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Business Week Ranks Tippie College Among Top 50 Undergraduate Programs

In its first ranking of undergraduate business programs, Business Week magazine has placed the Tippie College of Business at the University of Iowa 39th among the top programs in the United States.

The Tippie College, which enrolled 1,435 full-time students in 2005-2006, was ranked 16th among public universities. It was the only Iowa school listed in the ranking of the top 50 undergraduate business schools.

To determine the ranking, Business Week surveyed 84 universities chosen from among more than 1,000 nationwide. It sent surveys to 100,000 business majors, asking them about topics such as teaching quality and student life. To find out how students fared after graduation, Business Week surveyed 2,000 recruiters and studied starting salaries.

The ranking also includes graduates' starting salaries, program success in sending students to top MBA programs, and several measures of academic quality, including faculty-student ratios and average SAT/ACT scores. Another critical factor in the rankings was university admission selectivity.

"We're happy to be included in this select group of top 50 undergraduate programs," said Nancy Hauserman, associate dean of the Tippie College Undergraduate Program. "Our program is placing students in the best companies in the U.S. and providing a superb educational experience."

According to the Pomerantz Career Center, 95 percent of May 2004 business undergraduates surveyed were placed in professional positions, and 70 percent were permanently employed within six months of graduation.

The new Career Center and the entrepreneurship program from the John Pappajohn Entrepreneurial Center received high praise from students in the survey, as did Tippie College facilities and services.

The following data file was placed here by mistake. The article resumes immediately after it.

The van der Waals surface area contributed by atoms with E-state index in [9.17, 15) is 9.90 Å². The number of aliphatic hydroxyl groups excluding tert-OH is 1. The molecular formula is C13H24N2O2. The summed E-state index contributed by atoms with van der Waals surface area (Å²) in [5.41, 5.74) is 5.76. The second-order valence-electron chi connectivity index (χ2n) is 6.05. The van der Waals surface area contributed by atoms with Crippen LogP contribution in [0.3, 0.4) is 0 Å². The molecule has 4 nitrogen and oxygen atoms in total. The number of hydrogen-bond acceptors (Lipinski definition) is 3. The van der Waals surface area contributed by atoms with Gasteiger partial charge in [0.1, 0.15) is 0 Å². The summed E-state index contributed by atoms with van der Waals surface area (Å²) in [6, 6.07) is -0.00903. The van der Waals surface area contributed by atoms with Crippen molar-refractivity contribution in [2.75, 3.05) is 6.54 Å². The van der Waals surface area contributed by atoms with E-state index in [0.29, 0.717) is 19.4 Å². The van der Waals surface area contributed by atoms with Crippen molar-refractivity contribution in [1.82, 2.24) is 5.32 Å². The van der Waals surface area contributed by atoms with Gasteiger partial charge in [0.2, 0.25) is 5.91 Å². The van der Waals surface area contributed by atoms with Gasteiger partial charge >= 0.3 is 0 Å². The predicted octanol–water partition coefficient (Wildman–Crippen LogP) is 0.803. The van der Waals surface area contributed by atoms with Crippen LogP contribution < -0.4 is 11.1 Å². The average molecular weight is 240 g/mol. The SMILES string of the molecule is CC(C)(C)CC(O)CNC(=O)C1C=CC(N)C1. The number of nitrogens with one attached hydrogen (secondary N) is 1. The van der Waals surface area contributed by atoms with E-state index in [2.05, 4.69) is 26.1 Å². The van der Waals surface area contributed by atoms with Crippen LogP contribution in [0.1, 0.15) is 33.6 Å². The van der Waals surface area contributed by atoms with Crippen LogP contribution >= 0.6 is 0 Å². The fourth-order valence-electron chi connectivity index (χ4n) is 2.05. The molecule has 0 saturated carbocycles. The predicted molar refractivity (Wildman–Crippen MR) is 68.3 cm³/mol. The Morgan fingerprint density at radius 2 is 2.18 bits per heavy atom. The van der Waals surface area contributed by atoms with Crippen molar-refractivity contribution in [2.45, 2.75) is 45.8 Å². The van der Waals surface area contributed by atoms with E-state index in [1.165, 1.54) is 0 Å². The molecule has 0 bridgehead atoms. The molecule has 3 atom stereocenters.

"In recent years, programs such as the Hawkinson Institute, John Pappajohn Entrepreneurial Center and Vaughan Institute of Risk Management and Insurance have developed, providing resources to students on par with other top institutions," said one student. "Without a doubt, there is no place I'd rather be. Despite East and West Coast attitudes that we're 'just' Iowa, there is a prevailing sense of hard work and ambition reverberating through the halls of Pappajohn. The undergraduate business program has vastly exceeded my expectations. I have learned how to manage my time, lead a group of people and make wonderful friends while receiving an excellent education."

Hauserman noted that the exclusivity measure in the ranking puts a public university like the UI at a disadvantage because the university accepts Iowa students who graduate in the top 50 percent of their high school class, while private and many public universities have more selective admissions criteria.

"Our university sees part of its mission as serving the people in this state," Hauserman said.

The full Business Week rankings are available at www.businessweek.com/bschools/undergraduate.


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